Accelerating the Plan of Action of Second Decade of Education for Africa
There are four years left to collectivity meet the eight goals of the Plan of Action of the Second Decade of Education for Africa (2006-2015). A
mid-term review was tabled during a recent meeting in Mauritius (24-25 November 2011) organized by the African Union Commission.
The aim was to take stock of progress so far and to define priorities and proven approaches to accelerate progress towards the goals for the remaining years of the decade.
The eight goals are: gender and culture, education management and information systems, teacher training, higher education, technical and vocational education, curriculum and educational materials.
Alignment of UNESCO programmes
UNESCO’s Regional Office for Education in Africa participated in the meeting together with a number of key partners including the Association of Education in Africa (ADEA), UNICEF and representatives of Regional Economic Communities (RECs).
“As the only Organization who has a mandate and expertise in all eight priority areas of the Plan of Action UNESCO is committed to support the African Union Commission and its partners by providing technical expertise and capacity development in the priority areas,” said Lily Hailu, who represented UNESCO at the meeting.
She noted that the directive outlined by the Director General of UNESCO in the Memorandum of Understanding with the African Union calls for the alignment of UNESCO’s education programmes with the objectives of the Second Decade. The mid-term review draws on three levels of analysis: the national level, the level of RECs, and international partners.
It covers the key achievements and challenges of the eight priority areas for action and suggests recommendations for actions to be taken by various stakeholders at the three levels of analysis.
Creating a favorable climate for investments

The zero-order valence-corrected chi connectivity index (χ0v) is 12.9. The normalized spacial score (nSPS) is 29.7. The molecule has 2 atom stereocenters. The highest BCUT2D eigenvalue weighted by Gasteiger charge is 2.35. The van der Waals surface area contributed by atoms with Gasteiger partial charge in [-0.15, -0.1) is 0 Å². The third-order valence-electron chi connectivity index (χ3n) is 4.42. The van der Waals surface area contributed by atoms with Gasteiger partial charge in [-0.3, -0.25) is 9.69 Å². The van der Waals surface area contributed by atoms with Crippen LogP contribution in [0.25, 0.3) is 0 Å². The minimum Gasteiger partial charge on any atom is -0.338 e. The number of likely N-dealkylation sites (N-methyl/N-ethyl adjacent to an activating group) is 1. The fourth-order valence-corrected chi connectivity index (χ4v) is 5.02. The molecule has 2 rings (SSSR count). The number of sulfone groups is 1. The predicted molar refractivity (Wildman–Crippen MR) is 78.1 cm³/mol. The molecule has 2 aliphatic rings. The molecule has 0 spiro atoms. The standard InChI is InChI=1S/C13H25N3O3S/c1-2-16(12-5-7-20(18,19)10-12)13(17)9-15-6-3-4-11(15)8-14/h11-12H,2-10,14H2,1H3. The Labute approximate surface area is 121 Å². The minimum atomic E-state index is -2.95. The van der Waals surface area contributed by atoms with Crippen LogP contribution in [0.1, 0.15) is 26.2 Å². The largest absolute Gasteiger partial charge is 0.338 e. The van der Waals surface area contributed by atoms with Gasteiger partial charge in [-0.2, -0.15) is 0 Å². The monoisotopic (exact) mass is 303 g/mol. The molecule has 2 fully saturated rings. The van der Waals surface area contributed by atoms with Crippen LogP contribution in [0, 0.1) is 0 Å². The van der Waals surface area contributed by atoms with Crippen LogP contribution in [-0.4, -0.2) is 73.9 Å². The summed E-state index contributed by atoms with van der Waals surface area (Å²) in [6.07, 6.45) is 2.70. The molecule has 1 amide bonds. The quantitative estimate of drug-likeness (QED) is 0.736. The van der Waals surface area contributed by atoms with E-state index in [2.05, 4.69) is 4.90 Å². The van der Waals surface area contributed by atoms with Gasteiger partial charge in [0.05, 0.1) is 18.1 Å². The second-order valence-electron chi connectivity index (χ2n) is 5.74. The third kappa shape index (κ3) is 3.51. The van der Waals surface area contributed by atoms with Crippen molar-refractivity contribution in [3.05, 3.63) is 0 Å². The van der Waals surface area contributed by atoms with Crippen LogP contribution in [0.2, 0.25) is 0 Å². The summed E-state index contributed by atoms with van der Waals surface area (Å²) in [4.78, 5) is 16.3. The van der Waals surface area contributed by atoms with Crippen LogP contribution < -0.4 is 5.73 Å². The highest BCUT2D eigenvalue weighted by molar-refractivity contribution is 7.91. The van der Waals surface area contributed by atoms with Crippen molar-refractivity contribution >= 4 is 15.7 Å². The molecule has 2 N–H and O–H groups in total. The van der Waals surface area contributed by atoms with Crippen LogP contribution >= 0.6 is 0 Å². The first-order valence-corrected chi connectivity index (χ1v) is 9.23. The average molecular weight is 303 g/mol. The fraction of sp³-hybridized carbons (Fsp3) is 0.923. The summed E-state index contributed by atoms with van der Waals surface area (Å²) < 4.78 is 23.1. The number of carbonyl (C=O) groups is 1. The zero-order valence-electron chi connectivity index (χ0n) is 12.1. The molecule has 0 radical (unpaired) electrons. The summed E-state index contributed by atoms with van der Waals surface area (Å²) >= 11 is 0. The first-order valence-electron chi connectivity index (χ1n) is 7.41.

Mr. R. Jeetah, Minister of Higher Education, Science, Research and Technology of Mauritius, told the meeting that his country’s efforts to promote education has increased the per capita income of $100 in 1960 to $8000 today.
“The government pursues a policy of continuous development of the education sector education with the goal of having at least one university graduate in every family,” he said. “The quality of education will guarantee the existence of an efficient private sector, a strong society and more importantly it will create a favorable climate for investments in the country”.
The Executive Director of ADEA, Mr. Byll-Cataria called on African nations to recognize the efforts, experiences and successes of small states like Mauritius and Cape Verde. “They are considered excellent examples of good governance in Africa, as both countries have achieved very good results in the development of their education systems,” he said.
The way forward
The continent is at a crossroads that requires its citizens to work harder, to avoid conflicts and to facilitate its people, especially youth, to contribute effectively to sustainable development, Byll-Cataria said.
“Africa needs to achieve results,” he added. ADEA is holding its triennial meeting in 2012 on the theme of Education and Training for Sustainable Development in Africa. The triennial meeting will take place from 12 to 17 February in Ouagadougou, Burkina Faso.
<- Back to: Dynamic Content Single View